As Christian bloggers, we obviously cite numerous verses from the Bible. And while the original version of each book in the Bible doesn’t have a copyright, many of the subsequent translations do. Therefore, it is important that you understand how to properly cite Scripture when referencing it in your blog posts.
Citing the Bible as a Christian Blogger
There are a couple of reasons why it is important to properly cite the Bible verses that you mention in your blog posts, social media, and products that you offer for sale.
From a legal standpoint, each translation of the Bible is a published work and the credit must be given to the respective authors of each translation. (The KJV translation is public domain and does not “legally” require a citation.
Also, since there are so many translations, it is important to cite verses with respect to the translation they were taken from. Even though the KJV doesn’t legally require the proper citation, it is still important to list “KJV” at the end of it so your readers know which translation it came from in case they wish to read more of it.
Citing the Bible in Blog Posts
Unlike most printed published works, religious works do not require the same (formal) citations in footnotes or reference pages. There are a few different ways to properly cite Bible verses in the content of a blog post. Each of these focuses on two things: the verse and the translation.
- In parenthesis after the verse:
Though one may be overpowered, two can defend themselves. A cord of three strands is not quickly broken. (Ecclesiastes 4:12 NIV)
2. Scripture is written in the sentence with translation listed after the verse:
My favorite verse is Ecclesiastes 4:12 “Though one may be overpowered, two can defend themselves. A cord of three strands is not quickly broken. (NIV)
3. Paraphrased reference (this version isn’t a direct quote so the translation isn’t necessary):
When Christians band together, they aren’t as susceptible to the tactics of the enemy (Ecclesiastes 4:12)
If you use the same translation for all of your verses, you can include the translation (NIV) in the first mention but leave it off for the rest of them. I like to add it just to keep the same form for each one. If you use multiple translations throughout your content, you’ll need to include the exact translation on each one used.
Citing the Bible on Social Media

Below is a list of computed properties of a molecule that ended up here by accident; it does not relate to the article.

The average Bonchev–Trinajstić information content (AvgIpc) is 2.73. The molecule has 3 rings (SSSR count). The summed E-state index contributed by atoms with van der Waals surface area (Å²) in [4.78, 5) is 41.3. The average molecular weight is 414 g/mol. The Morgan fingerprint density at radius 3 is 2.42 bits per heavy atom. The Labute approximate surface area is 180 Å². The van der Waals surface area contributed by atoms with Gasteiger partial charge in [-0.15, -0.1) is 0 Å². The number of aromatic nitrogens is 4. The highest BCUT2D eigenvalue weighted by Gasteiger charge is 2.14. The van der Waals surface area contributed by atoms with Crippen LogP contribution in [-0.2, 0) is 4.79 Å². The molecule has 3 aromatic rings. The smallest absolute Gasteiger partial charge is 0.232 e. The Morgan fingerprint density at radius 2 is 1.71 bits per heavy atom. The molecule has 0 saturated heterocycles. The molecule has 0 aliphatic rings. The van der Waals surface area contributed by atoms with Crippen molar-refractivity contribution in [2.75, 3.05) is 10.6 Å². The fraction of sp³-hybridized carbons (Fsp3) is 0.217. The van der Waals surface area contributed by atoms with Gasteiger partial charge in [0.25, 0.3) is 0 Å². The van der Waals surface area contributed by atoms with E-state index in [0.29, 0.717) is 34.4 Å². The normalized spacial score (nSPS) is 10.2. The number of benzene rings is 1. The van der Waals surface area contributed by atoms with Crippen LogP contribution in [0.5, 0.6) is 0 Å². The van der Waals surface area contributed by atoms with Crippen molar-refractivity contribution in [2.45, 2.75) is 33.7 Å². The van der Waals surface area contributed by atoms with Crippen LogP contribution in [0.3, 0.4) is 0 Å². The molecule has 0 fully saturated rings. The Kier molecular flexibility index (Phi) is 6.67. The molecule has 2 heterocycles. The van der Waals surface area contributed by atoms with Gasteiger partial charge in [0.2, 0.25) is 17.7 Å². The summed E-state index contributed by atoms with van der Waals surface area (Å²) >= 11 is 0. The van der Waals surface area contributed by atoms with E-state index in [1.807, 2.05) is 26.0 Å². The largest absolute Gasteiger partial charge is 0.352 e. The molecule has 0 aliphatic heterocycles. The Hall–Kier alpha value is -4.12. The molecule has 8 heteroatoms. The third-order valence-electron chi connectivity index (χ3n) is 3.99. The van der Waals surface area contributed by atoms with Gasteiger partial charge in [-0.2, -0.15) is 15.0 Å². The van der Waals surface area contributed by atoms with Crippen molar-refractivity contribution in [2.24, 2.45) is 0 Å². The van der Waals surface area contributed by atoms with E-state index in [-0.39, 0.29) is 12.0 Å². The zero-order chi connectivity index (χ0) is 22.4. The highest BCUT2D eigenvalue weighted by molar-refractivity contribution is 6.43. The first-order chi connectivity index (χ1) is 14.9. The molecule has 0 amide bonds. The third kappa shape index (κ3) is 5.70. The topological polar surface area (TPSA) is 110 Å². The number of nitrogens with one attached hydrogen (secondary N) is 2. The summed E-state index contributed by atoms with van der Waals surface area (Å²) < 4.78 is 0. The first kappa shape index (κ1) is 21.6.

When posting a verse of Scripture on social media, you should follow the same rules as above. If, for example, you are just sharing a pretty image with a verse on it, ensure you list the verse and translation after it (not just the verse).
Citing the Bible on Physical Products
Most Christian bloggers offer a variety of stuff to their readers beginning with freebies for optin into their email list. Others create products to sell such as E-books, coloring pages, etc. For these printed items, it is especially important to adhere to copyright laws in reference to citing the Bible.
For the free printable products you offer, ensure you are properly citing verses as you use them in/or your printed products.
For products that you create to sell, be sure you check the requirements for commercial use for each translation that you are planning to include because commercial use will be different than personal (not for profit) use.
- You can find the full copyright information for each translation on Bible Gateway.
- You can also read more about the proper way to cite the Bible for APA and MLA formats.
Keep Your Blog Legal with Correct Citations!
As Christian bloggers, it is important that we ensure we are abiding by the rules and laws that are applicable to published works. We wouldn’t want someone coming along and claiming our words or works as their own, would we?
Properly citing the Bible is a legal copyright requirement! It also helps your readers find the exact location of the translated verse you are quoting so they can go read the rest of it.
The easiest way, for most Christian bloggers, to stay legal is to simply include the verse and translation after the verse when it is mentioned in the content. You’ll notice that mine are in gold at the end of the verse. I do this more for aesthetics – to break up the color of the text.
Oftentimes, I’ll link the first verse to the actual translation on Bible Gateway. Since Kingdom Bloggers’ content is written by many different writers, we have a variety of translations used throughout the site.